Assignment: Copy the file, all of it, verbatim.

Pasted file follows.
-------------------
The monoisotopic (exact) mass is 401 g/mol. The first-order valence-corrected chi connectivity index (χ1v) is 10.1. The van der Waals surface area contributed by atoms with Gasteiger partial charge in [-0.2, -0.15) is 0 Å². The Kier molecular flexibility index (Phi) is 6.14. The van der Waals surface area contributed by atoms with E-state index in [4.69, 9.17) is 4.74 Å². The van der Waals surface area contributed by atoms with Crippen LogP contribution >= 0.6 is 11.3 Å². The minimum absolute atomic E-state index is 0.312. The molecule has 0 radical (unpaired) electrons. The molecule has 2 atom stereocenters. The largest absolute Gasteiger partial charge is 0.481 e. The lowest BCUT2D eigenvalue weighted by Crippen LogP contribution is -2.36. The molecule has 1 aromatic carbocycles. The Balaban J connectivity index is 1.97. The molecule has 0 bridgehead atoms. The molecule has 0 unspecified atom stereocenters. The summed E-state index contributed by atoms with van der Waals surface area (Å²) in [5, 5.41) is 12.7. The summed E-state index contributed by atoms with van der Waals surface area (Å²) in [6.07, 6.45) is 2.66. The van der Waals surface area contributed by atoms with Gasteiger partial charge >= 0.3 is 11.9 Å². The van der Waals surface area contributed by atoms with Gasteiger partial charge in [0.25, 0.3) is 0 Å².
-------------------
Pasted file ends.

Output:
The monoisotopic (exact) mass is 401 g/mol. The first-order valence-corrected chi connectivity index (χ1v) is 10.1. The van der Waals surface area contributed by atoms with Gasteiger partial charge in [-0.2, -0.15) is 0 Å². The Kier molecular flexibility index (Phi) is 6.14. The van der Waals surface area contributed by atoms with E-state index in [4.69, 9.17) is 4.74 Å². The van der Waals surface area contributed by atoms with Crippen LogP contribution >= 0.6 is 11.3 Å². The minimum absolute atomic E-state index is 0.312. The molecule has 0 radical (unpaired) electrons. The molecule has 2 atom stereocenters. The largest absolute Gasteiger partial charge is 0.481 e. The lowest BCUT2D eigenvalue weighted by Crippen LogP contribution is -2.36. The molecule has 1 aromatic carbocycles. The Balaban J connectivity index is 1.97. The molecule has 0 bridgehead atoms. The molecule has 0 unspecified atom stereocenters. The summed E-state index contributed by atoms with van der Waals surface area (Å²) in [5, 5.41) is 12.7. The summed E-state index contributed by atoms with van der Waals surface area (Å²) in [6.07, 6.45) is 2.66. The van der Waals surface area contributed by atoms with Gasteiger partial charge >= 0.3 is 11.9 Å². The van der Waals surface area contributed by atoms with Gasteiger partial charge in [0.25, 0.3) is 0 Å².